The Agricultural Grain futures and options markets are some of the most liquid and actively traded global commodities in the world. With Weekly options on Agricultural Grain futures expiring on Friday each week, CME Group provides market participants with a flexible tool to fine-tune their cash market exposure. In 2019, Weekly options saw volumes increase 65% compared to 2018, with almost 7,000 in average daily volume. The addition of Weekly options to a trader’s hedging strategy can offer a low-cost tool to mitigate risk associated with physical or financial positions.
Market-moving events such as WASDE reports, changes in trade policy/geopolitics, and weather-related events can significantly impact volatility in agricultural markets. Weekly options give traders a greater flexibility to manage volatility arising from these events, along with the added features of shorter expirations and lower premiums.
An option loses value as its time to expiration draws closer since there is less time for the option to move in-the-money. This is called time-decay (theta decay) and is an important factor in option pricing. For Weekly options, this provides intrinsic benefits for both the long and short position holders. For the short position holder, the time window in a Weekly option leads to an aggressive decay in premium as the option approaches expiration. For the long position holder, the shorter time window lowers the initial price of the premium paid for the option relative to a longer dated option while still providing short term coverage.
Agricultural Grain options trading is applicable to market participants with exposure to cash market volatility. Since cash markets are settled to a new price each day or series of daily prices averaged, using a specific series of days is useful to fit a given pricing or hedging window for both buyers and sellers. Scenarios in which traders and producers require hedging for short-term price risk exposure can provide opportunities for utilizing Weekly options strategies. While longer-term price risk exposure typically falls into a range along the forward curve influenced by market fundamentals such as supply/demand, cost of storage, interest, and production, market moving events in grain have a way of materializing spontaneously causing short-term price risk exposure to arrive and detach from the longer-term view of the market. In this paper, we will explore the use of Weekly options in the following scenarios/events:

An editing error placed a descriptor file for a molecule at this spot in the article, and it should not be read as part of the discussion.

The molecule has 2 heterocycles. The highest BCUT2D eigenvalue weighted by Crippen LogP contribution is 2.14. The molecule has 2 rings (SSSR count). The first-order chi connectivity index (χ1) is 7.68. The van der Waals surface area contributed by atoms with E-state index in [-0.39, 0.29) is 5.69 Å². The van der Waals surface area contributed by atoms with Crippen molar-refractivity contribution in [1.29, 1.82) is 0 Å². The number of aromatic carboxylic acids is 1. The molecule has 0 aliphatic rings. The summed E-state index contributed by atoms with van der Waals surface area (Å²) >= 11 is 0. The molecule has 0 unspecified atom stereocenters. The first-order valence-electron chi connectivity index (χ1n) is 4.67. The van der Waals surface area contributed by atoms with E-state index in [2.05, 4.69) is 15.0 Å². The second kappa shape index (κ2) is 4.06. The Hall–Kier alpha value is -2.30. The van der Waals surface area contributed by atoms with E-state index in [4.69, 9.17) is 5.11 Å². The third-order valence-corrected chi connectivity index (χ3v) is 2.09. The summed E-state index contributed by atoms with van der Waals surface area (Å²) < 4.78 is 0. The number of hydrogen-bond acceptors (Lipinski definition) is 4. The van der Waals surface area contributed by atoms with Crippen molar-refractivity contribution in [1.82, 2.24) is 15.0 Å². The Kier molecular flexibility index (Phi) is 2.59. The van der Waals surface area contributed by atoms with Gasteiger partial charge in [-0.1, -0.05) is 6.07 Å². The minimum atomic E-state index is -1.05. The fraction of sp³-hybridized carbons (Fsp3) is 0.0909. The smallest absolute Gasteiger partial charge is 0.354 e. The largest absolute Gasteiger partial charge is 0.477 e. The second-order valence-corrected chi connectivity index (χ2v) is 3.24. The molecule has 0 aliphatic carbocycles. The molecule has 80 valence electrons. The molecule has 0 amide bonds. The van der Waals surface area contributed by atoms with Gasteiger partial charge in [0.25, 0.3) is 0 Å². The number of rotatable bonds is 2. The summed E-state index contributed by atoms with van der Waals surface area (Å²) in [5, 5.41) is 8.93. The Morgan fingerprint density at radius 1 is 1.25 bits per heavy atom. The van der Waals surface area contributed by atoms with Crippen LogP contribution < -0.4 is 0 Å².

A US-based grain exporter is aggressively selling cargoes of soybeans to Chinese importers in a series of tenders to try and get ahead of a possible trade war between the two countries. There have been persistent rumors and talks about tariffs for weeks, but little action. Chinese buyers are looking to shore up supply in anticipation of an upcoming announcement from the US administration. On these deals, the exporter has long cash flat price exposure against the anticipated tender sales. If they win the tender, the new cash sale offsets their long physical position. Typically even if they do not make the sale, the market tends to rally on the announcement of new export business, and they can hedge their position without taking a loss. However, in the current situation, there is a risk that China could suspended business between the two countries and prices could drop precipitously.
To hedge against this enhanced risk, the exporter implements a collar strategy which includes purchasing an at-the-money Weekly put option and selling an out-of-the-money Weekly call option with the same expiry. This strategy allows the exporter to hedge downside risk while reducing the cost of the strategy by selling the call. The upside of this trade is limited at the strike price of the call, which partially offset the cost of the hedge. Additionally, the exporter’s expiration timeline is precise and tailored to their specific short-term needs.
Soybean futures (August18) Price: 870.00¢